For immediate release: November 15, 2000
Media Contact: Claudia Chandler -- 916 654-4989
A 'Fast Track' Approach Designed for
Environmentally-Advanced Power Projects
Energy Commission Adopts Six-Month Licensing Regulations
For California Power Plant Proposals
Sacramento -- By a 4 to 0 vote, California Energy Commission today adopted emergency regulations to implement California's new six-month power plant licensing process. These new regulations establish an expedited review process to enable certain types of power plants to be licensed and come on-line more quickly in California.
Assembly Bill 970, the California Energy Security and Reliability Act signed by Governor Gray Davis on September 6, 2000, directs the Commission to design a new six-month process to review and approve applications for thermal power plants and related facilities that meet specific criteria. It also gives the Energy Commission authority to adopt emergency regulations to implement that process.
The new regulations specify what information needs to be contained in a power plant application and describes the procedural details of the new six-month process. The rules provide the details of a "fast track" process that encourages power projects that will cause no unmitigated, significant environmental impacts, that will comply with all applicable regulations, and are compatible with the State's electricity system.
Robert A. Laurie, Energy Commissioner and Presiding Member of the Energy Facility Siting and Environmental Committee, says, "The new regulations were developed with the benefit of extensive participation from industry professionals including power project developers, municipal utility associations, consultants, and members of the public.
"I am pleased that the six-month power plant licensing regulations offer a very balanced solution to the California's commitment to an environmentally-sound, economically-workable energy future," said Laurie.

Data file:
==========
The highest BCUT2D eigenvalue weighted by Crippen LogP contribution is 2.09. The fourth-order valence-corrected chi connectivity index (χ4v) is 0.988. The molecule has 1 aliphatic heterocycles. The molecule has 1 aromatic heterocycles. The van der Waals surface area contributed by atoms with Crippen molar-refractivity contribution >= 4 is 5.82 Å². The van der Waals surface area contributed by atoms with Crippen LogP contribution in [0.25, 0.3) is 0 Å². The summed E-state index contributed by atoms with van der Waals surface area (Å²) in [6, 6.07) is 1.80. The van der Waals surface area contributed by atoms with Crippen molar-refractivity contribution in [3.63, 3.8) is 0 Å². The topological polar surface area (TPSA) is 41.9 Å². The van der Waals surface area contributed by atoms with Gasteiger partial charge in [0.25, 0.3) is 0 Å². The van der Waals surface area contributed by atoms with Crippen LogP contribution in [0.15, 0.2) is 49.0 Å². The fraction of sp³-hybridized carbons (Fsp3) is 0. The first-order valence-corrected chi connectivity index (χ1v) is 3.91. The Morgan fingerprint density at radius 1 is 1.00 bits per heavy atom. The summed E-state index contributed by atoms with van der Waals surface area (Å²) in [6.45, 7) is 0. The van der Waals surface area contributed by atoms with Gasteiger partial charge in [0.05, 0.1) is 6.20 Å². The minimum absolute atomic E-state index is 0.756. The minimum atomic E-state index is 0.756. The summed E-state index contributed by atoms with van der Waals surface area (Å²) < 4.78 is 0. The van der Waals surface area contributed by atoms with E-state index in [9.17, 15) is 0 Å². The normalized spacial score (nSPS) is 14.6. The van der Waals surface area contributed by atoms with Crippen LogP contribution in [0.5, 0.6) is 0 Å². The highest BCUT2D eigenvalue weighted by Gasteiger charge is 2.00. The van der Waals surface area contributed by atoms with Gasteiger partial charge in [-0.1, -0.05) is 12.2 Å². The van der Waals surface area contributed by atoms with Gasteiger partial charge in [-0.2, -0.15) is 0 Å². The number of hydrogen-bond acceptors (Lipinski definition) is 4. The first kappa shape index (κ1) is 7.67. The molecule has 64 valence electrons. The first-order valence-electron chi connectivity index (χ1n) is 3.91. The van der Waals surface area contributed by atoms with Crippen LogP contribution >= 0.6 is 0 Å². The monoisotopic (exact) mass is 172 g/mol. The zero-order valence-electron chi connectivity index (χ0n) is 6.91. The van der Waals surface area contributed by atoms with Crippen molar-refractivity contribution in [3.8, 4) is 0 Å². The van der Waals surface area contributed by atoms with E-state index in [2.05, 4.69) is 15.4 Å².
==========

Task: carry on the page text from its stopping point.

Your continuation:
Electrical generation projects that will qualify for this process are typically those that:
- Meet all local, state and federal air quality rules including best available control technology (BACT) requirements and have contracts for required air emission offsets.
- Do not cause adverse water impacts or does not require new appropriations of water. Superior projects may be those that use dry cooling technologies.
- Are in full compliance with all land use requirements, including General Plans and zoning requirements.
- Avoid significant natural resource impacts including rare, threatened and endangered species.
- Achieve efficient use of fuels.
The "fast track" power plant siting process will:
- Result in a decision in 6 months or less.
- Encourage project developers to work with the Commission and local jurisdictions in early stages of the project's design and development, even before a license application is filed with the Commission.
- Have an "Initial Study" type document prepared early in the process to identify issues or "fatal flaws".
- Limit "discovery" by setting certain time frames for research and evaluation of the project.
- Require all agencies to submit relevant comments, recommendations, or "determinations of compliance" within 100 days of when the Commission accepts the application as complete.
- Hold three public hearings. Two of these meetings would be in the vicinity of the project.
- Allow the project to move to the standard 12-month review process Ð without having to prepare a new licensing application Ð if there are problems encountered in the "fast track" process.
The new power plant licensing regulations are on the Energy Commission's Web Site at:
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